FORT MYERS, FLA. — Jose Mesa, who is among the pitchers competing for the Orioles’ final rotation spot, was scheduled to pitch two innings in his Grapefruit League debut Sunday against the Boston Red Sox at jetBlue Park.
But the Rule 5 draft pick lasted just two-thirds of an inning in his first spring game, allowing six of the seven batters he faced to reach base and yielding back-to-back homers to Blake Swihart and Jeremy Barfield.
“I’m going him a little pass on the first one,” Orioles manager Buck Showalter said. “He’s got better stuff than that. I think he’ll settle in next time out.”
Mesa struggled with his command throughout the outing, walking three and throwing a wild pitch, but it was the poor placement of the two home-run pitches that ultimately hurt him the most.
He left a 3-2 fastball up to Swihart, who crushed the ball well over the right-field fence for a two-run blast that broke a 1-all tie. Barfield hit a hanging slider on a 1-1 count over the top row of Green Monster seats in left field.
The damage likely would have been worse had catcher Austin Wynns not thrown out Rusney Castillo attempting to steal third on a play that erased his leadoff single.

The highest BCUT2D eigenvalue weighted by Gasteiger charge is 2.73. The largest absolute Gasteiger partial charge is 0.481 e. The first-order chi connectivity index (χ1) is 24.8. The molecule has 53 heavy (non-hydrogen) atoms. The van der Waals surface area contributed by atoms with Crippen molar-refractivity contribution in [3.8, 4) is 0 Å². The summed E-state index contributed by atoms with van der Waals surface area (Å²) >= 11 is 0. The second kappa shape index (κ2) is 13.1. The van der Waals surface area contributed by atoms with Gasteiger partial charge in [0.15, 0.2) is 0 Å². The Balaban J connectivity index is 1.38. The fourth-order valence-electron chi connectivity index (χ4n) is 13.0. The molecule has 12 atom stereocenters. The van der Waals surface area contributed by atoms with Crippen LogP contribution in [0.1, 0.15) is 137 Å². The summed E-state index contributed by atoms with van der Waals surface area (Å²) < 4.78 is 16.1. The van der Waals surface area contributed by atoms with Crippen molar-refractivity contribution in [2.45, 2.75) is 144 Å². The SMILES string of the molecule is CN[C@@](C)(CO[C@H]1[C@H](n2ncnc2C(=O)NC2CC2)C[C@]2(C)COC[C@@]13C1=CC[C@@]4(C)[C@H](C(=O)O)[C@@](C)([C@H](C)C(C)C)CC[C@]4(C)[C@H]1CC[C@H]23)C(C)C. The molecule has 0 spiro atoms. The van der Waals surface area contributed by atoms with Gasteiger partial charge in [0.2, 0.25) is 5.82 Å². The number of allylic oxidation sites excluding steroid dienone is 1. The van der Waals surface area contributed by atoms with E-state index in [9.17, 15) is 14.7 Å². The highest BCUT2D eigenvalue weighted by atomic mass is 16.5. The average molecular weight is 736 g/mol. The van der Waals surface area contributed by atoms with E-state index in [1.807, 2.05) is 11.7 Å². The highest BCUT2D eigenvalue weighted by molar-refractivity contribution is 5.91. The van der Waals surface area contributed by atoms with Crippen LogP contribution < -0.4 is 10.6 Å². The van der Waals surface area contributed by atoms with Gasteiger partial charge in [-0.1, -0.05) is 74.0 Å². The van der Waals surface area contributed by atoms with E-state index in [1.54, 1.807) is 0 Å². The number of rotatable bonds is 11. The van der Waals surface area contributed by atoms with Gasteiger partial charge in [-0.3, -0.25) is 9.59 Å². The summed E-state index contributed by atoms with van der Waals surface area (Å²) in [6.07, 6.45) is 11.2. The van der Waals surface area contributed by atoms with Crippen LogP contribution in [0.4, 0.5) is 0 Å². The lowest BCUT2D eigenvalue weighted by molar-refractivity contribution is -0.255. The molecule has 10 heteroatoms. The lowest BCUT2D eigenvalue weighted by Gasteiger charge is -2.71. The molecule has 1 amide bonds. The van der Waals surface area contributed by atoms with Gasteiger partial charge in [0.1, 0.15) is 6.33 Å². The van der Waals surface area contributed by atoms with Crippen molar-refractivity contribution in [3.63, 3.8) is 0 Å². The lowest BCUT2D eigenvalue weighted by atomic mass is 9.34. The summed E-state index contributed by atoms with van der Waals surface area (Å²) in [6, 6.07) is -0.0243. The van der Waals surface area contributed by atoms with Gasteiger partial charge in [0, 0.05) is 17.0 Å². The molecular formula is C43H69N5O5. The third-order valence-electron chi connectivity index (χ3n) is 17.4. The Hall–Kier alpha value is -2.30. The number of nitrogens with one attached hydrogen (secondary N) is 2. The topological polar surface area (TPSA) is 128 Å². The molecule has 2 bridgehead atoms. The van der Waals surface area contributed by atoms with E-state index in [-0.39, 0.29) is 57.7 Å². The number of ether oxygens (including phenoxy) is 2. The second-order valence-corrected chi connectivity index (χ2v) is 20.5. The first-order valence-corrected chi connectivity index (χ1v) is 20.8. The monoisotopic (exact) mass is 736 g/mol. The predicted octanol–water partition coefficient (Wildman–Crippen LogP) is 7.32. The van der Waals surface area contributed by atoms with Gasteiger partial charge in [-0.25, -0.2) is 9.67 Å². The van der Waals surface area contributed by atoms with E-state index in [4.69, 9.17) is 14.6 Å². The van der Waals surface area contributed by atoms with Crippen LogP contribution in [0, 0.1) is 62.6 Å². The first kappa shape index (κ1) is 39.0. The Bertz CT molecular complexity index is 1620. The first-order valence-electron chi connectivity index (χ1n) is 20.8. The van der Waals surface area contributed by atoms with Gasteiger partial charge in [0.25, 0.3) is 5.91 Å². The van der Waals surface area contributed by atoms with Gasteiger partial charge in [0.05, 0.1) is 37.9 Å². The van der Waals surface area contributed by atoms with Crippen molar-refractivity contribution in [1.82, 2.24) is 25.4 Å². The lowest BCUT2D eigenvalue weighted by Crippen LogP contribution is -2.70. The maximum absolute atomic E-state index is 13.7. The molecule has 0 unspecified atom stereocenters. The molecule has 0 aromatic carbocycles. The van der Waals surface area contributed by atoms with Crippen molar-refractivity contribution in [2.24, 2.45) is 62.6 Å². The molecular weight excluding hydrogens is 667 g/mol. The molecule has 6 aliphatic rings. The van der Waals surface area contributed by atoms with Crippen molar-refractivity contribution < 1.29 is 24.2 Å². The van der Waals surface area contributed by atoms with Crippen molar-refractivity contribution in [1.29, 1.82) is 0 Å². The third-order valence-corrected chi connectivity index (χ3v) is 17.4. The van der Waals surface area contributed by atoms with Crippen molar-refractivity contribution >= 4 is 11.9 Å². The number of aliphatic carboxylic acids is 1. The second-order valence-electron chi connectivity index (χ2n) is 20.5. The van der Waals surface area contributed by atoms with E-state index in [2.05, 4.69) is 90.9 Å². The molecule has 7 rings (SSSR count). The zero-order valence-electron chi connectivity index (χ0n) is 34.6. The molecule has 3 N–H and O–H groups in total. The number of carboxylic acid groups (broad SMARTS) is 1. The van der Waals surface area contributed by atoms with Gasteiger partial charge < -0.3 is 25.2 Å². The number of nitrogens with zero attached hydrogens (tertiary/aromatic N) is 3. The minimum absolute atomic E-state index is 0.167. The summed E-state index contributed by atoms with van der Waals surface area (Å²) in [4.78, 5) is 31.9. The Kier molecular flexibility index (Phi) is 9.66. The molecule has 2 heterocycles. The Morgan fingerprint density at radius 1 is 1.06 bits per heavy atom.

Mesa is one of the three players selected in this season’s Rule 5 draft, all of them pitchers and two of them from the New York Yankees organization. The Orioles will have a tough time carrying all three, especially with only four spots on the pitching staff — one in the rotation and three in the bullpen — likely available.
The Orioles must also carry outfielder Anthony Santander, last year’s Rule 5 pick, for the first six weeks of the season for him to fulfill his Rule 5 requirements from last year. Rule 5 selections must stay on the active 25-man roster for 90 days, and since Santander spent most of the season on the DL, his time carries over to the beginning of this season.
Even after adding Andrew Cashner and Chris Tillman to the rotation, the Orioles are still looking at Mesa — who is the son of the former major league pitcher of the same name — as a starter.
The younger Mesa allowed just one run over 35 innings in eight starts last season at High-A Tampa and Double-A Trenton. Six of his last seven appearances in 2017 were starts, and the Yankees stretched him out to just one start of more than five innings.
“[After] an outing like that, you’ve got to trust the track record a little bit,” Showalter said. “You kind of give him a pass. If it happens again, we’ll think about it. But I think he’s better than that.”